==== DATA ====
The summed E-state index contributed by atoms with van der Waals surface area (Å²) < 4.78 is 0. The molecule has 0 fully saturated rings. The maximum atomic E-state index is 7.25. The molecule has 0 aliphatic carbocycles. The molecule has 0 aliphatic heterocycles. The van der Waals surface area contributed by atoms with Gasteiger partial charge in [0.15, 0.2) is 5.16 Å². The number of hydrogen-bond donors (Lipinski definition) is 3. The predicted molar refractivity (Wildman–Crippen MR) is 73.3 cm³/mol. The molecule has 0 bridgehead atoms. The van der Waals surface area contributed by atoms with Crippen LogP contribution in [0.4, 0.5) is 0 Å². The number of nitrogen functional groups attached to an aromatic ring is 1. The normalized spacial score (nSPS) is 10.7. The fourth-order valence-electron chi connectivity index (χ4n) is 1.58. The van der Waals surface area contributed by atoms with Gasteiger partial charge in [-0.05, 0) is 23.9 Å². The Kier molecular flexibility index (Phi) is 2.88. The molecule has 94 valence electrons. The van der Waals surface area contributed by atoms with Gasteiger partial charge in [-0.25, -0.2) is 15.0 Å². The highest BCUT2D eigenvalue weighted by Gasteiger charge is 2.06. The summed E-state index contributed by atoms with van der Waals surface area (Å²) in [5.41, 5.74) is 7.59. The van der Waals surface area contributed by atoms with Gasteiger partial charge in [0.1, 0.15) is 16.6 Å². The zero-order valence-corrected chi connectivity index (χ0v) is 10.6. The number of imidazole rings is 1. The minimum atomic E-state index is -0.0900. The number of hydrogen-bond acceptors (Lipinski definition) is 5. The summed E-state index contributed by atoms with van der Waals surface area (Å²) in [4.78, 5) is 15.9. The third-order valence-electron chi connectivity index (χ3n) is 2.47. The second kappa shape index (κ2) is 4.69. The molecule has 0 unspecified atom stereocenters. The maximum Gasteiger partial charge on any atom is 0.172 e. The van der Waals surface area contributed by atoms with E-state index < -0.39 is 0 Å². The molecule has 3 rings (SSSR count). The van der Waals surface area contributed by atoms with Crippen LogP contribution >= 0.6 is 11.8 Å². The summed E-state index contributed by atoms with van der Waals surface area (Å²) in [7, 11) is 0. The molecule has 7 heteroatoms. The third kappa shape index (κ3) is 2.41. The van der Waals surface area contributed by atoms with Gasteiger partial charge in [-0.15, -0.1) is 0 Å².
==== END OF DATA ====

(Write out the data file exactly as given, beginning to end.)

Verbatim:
The summed E-state index contributed by atoms with van der Waals surface area (Å²) < 4.78 is 0. The molecule has 0 fully saturated rings. The maximum atomic E-state index is 7.25. The molecule has 0 aliphatic carbocycles. The molecule has 0 aliphatic heterocycles. The van der Waals surface area contributed by atoms with Gasteiger partial charge in [0.15, 0.2) is 5.16 Å². The number of hydrogen-bond donors (Lipinski definition) is 3. The predicted molar refractivity (Wildman–Crippen MR) is 73.3 cm³/mol. The molecule has 0 bridgehead atoms. The van der Waals surface area contributed by atoms with Crippen LogP contribution in [0.4, 0.5) is 0 Å². The number of nitrogen functional groups attached to an aromatic ring is 1. The normalized spacial score (nSPS) is 10.7. The fourth-order valence-electron chi connectivity index (χ4n) is 1.58. The van der Waals surface area contributed by atoms with Gasteiger partial charge in [-0.05, 0) is 23.9 Å². The Kier molecular flexibility index (Phi) is 2.88. The molecule has 94 valence electrons. The van der Waals surface area contributed by atoms with Gasteiger partial charge in [-0.25, -0.2) is 15.0 Å². The highest BCUT2D eigenvalue weighted by Gasteiger charge is 2.06. The summed E-state index contributed by atoms with van der Waals surface area (Å²) in [5.41, 5.74) is 7.59. The van der Waals surface area contributed by atoms with Gasteiger partial charge in [0.1, 0.15) is 16.6 Å². The zero-order valence-corrected chi connectivity index (χ0v) is 10.6. The number of imidazole rings is 1. The minimum atomic E-state index is -0.0900. The number of hydrogen-bond acceptors (Lipinski definition) is 5. The summed E-state index contributed by atoms with van der Waals surface area (Å²) in [4.78, 5) is 15.9. The third-order valence-electron chi connectivity index (χ3n) is 2.47. The second kappa shape index (κ2) is 4.69. The molecule has 0 unspecified atom stereocenters. The maximum Gasteiger partial charge on any atom is 0.172 e. The van der Waals surface area contributed by atoms with E-state index < -0.39 is 0 Å². The molecule has 3 rings (SSSR count). The van der Waals surface area contributed by atoms with Crippen LogP contribution >= 0.6 is 11.8 Å². The summed E-state index contributed by atoms with van der Waals surface area (Å²) in [7, 11) is 0. The molecule has 7 heteroatoms. The third kappa shape index (κ3) is 2.41. The van der Waals surface area contributed by atoms with Gasteiger partial charge in [-0.15, -0.1) is 0 Å².